Top colleges want applicants who perform well next to their peers, so if you have a higher class rank or GPA relative to other students at your school, you will stand out as an exemplary student.  

Class rank is important

Many high schools have a class ranking system—a way of quantifying students’ performance in relation to their peers. The student who ranks first is the student with the highest GPA in a given high school class, the student who ranks second has the second highest GPA, and so on. Having a high class rank can speak to your academic ability even if your GPA might be skewed by grade inflation or deflation. GPAs can also be weighted based on what courses you take. Many high schools set up this system so that honors or AP classes are worth a possible 5.0 points on a 4.0 scale rather than 4.0 points, making it possible for students to have a GPA that is higher than a 4.0. In these cases, you will usually have a version of your GPA that is unweighted—that is, what your GPA would look like if every class you had taken was worth could be assigned a maximum of 4.0 points, regardless of it being an AP/honors course or not.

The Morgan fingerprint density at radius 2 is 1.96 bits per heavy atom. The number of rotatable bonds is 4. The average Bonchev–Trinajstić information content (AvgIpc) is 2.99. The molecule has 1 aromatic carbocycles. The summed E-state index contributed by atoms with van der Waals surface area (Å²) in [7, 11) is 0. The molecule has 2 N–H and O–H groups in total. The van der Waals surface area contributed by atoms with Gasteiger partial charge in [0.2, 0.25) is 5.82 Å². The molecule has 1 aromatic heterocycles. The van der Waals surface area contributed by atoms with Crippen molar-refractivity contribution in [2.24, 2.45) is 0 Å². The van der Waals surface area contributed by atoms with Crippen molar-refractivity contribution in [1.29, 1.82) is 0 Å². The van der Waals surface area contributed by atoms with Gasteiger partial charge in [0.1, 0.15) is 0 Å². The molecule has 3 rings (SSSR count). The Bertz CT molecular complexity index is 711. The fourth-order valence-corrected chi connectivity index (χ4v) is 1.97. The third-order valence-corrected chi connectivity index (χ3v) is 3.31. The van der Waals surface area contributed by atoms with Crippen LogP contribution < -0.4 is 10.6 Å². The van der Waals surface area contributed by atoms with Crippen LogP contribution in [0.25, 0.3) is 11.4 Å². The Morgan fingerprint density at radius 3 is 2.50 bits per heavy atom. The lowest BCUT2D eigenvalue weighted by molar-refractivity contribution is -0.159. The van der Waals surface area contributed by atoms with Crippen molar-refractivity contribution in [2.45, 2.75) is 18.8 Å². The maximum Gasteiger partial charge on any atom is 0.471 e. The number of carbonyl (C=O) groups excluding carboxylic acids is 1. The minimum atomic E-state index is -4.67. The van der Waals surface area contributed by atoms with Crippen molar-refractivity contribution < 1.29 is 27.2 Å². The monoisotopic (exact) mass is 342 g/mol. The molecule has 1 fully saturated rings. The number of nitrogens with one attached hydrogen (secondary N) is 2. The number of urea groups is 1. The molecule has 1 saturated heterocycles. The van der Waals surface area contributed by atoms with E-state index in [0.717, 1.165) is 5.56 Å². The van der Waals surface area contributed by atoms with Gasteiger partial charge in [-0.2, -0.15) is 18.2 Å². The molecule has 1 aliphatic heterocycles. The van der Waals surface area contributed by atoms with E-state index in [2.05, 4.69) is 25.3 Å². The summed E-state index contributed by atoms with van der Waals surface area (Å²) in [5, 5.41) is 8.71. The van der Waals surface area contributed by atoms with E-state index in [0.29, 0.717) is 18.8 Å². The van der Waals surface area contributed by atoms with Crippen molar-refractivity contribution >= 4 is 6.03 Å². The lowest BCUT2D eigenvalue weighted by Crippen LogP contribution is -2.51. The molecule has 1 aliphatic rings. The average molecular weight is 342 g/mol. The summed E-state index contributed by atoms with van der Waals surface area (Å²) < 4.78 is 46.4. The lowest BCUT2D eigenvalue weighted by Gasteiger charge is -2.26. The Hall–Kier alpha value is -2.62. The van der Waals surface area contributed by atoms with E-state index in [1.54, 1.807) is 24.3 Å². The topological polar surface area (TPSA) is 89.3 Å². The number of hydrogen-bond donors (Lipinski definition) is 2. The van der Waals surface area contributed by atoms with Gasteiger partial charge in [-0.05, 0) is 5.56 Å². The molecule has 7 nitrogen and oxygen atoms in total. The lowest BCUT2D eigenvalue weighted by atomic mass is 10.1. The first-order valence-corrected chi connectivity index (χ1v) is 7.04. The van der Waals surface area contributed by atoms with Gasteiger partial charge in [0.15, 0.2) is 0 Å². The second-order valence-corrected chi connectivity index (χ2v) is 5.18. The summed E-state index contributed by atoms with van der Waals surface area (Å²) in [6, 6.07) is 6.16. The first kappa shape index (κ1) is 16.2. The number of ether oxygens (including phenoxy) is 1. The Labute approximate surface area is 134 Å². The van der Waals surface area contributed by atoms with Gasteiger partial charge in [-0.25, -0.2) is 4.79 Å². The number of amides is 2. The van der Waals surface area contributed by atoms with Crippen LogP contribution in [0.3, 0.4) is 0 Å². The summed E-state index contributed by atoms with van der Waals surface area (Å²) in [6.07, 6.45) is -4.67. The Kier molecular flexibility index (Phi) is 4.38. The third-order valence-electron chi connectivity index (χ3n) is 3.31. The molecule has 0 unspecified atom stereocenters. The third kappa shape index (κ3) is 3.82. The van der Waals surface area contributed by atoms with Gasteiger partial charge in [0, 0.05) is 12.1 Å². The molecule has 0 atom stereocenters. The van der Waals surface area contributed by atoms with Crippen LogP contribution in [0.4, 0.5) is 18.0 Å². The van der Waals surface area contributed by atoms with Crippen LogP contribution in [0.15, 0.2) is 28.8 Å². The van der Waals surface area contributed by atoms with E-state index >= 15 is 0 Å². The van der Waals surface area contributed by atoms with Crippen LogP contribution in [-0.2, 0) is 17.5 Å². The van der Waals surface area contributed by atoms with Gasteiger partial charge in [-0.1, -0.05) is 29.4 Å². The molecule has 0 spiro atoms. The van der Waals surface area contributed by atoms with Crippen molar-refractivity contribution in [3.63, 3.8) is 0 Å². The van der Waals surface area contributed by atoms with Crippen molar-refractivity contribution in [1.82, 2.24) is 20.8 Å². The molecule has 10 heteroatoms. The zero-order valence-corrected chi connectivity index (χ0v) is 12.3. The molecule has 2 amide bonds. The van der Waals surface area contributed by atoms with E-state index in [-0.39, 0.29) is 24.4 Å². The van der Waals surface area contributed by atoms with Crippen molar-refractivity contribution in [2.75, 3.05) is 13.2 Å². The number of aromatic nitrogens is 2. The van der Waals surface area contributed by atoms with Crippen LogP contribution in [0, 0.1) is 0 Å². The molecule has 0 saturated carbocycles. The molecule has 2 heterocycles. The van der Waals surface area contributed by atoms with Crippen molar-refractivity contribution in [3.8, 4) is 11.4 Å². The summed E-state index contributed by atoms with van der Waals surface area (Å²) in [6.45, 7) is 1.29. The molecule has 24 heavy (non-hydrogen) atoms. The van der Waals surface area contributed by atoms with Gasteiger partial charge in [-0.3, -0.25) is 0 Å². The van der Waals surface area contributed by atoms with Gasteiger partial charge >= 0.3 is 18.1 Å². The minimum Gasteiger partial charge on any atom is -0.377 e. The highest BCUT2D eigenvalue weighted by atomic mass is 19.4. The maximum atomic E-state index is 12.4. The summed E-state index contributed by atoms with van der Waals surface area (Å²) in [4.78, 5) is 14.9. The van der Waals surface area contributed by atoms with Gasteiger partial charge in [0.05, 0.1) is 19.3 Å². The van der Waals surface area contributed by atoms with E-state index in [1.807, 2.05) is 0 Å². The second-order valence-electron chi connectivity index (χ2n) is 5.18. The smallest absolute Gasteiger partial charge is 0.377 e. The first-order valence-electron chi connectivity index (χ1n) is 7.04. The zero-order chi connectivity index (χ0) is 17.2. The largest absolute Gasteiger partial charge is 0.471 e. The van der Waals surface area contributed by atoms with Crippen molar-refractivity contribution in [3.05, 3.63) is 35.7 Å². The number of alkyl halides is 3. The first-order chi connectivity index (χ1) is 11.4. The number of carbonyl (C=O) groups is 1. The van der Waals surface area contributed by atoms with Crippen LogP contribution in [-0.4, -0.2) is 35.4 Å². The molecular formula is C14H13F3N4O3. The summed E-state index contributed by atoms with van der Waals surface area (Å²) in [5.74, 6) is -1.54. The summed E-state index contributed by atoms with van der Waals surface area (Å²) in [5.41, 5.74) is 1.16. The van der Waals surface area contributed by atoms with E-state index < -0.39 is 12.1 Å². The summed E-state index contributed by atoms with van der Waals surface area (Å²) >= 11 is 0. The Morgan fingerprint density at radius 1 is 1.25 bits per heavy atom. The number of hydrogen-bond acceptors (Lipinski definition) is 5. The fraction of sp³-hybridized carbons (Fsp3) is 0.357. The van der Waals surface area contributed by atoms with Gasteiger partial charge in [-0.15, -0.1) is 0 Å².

There are, of course, some high schools that don’t have a class rank system. If this is the case for you, there’s no need to worry—we’ll go over ways to stand out academically aside from ranking at the top of your class. Also, colleges understand that not all schools rank, and have other ways of measuring your performance next to that of your peers. .